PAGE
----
The Libdems were always always the joke party. Now they have tasted some power it turns out they are just a morally and financially corrupt as the rest. How many had to resign so far? In the various elections since the big ones, they took a massive beating and it is save to assume they will be gone from power by the next election. After the next election, the UK will be as ungovernable as Italy, Belgium and The Netherlands were the voters are so fed up with all the parties that nobody can create a big enough power base to rule the country anymore.

Re:Well, I never (2)

Xest (935314) | about a year ago | (#43553749)

Agreed, he absolutely did sign the pledge.

The problem is he probably also didn't foresee that he might be in a coalition government.

The things that irk me about the tuition fee debate are:

1) At least 77% of people who bitch (seeing as everyone bitches about it and the Lib Dems only got 23% of popular vote) about the tuition fee cannot complain. The Lib Dem policy was that they would ditch tuition fees if they got power - if people wanted tuition fees ditched or at best to stay the same, they should've all voted lib dem. You cannot vote Tory/Labour/UKIP/Whoever who were clearly for an increase in fees and then bitch at the Lib Dems when they fail to stop an increase - most of the population voted for an increase at the end of the day, so the Lib Dems were outvoted by the general public on the issue. An increase in tuition fees is what about 77% of the UK's population asked for. That's how democracy works - you don't get to vote for parties that are against something you want, then bitch when that doesn't happen - you fucking voted for it. Hence, the only people with a right to bitch are people who actually voted Lib Dem.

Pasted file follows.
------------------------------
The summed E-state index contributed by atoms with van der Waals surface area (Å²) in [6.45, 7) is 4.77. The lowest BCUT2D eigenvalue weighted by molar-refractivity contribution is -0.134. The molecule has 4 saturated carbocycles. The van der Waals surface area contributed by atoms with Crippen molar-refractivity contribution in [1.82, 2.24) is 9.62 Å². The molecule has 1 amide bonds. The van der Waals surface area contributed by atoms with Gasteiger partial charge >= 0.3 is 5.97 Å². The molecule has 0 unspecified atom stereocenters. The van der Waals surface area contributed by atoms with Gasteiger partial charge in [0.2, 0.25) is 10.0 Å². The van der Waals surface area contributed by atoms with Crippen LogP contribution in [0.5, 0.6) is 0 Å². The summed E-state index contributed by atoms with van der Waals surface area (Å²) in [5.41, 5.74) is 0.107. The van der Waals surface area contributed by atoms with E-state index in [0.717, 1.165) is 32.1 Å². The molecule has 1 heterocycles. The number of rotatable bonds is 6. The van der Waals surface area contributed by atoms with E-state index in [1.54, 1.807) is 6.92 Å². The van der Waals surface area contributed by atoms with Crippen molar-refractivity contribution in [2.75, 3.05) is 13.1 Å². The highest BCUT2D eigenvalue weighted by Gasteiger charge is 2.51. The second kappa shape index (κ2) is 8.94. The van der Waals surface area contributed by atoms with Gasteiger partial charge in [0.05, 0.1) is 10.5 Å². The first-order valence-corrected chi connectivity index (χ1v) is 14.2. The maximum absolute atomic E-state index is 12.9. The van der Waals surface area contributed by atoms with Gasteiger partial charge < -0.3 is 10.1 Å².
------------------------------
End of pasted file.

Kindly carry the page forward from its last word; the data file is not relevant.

2) The Tories wanted £12,000 tuition fees, the Lib Dems got them down to £9,000. A £3,000 drop is a roughly proportional drop in the Tory proposals relative to their share of coalition legitimacy towards their pledged goal. In other words, the Lib Dems got what they asked for relative to their democratic legitimacy. Again, blame the fucking voters who voted for increases in tuition fees.

Finally, where the Lib Dems really went wrong was in actually voting for the £9,000 increase. They did this because they naively believed that if they fulfilled their side of the bargain, that the Tories would fulfil theirs. This turned out to be naive and foolish given that they got fucked on the greater and more fundamentally important goals of electoral and Lords reform amongst other things.

The problem is for all their faults, I still do think they're the best option. Each time Ed Milliband gets on TV or in the papers he tells us he wants to restore the money for nothing state with money we don't have - just this morning he said he'd restore the highest tax band back up to 50% and use that money to give more handouts to people with kids or who don't work much. Here's a better idea - why not use that money to invest in something that will actually grow our economy in a worthwhile manner, or to shrink the deficit and hence debt? Labour has also made it clear they still desperately what ID card databases and other surveillance plans that were key in them getting kicked out last time.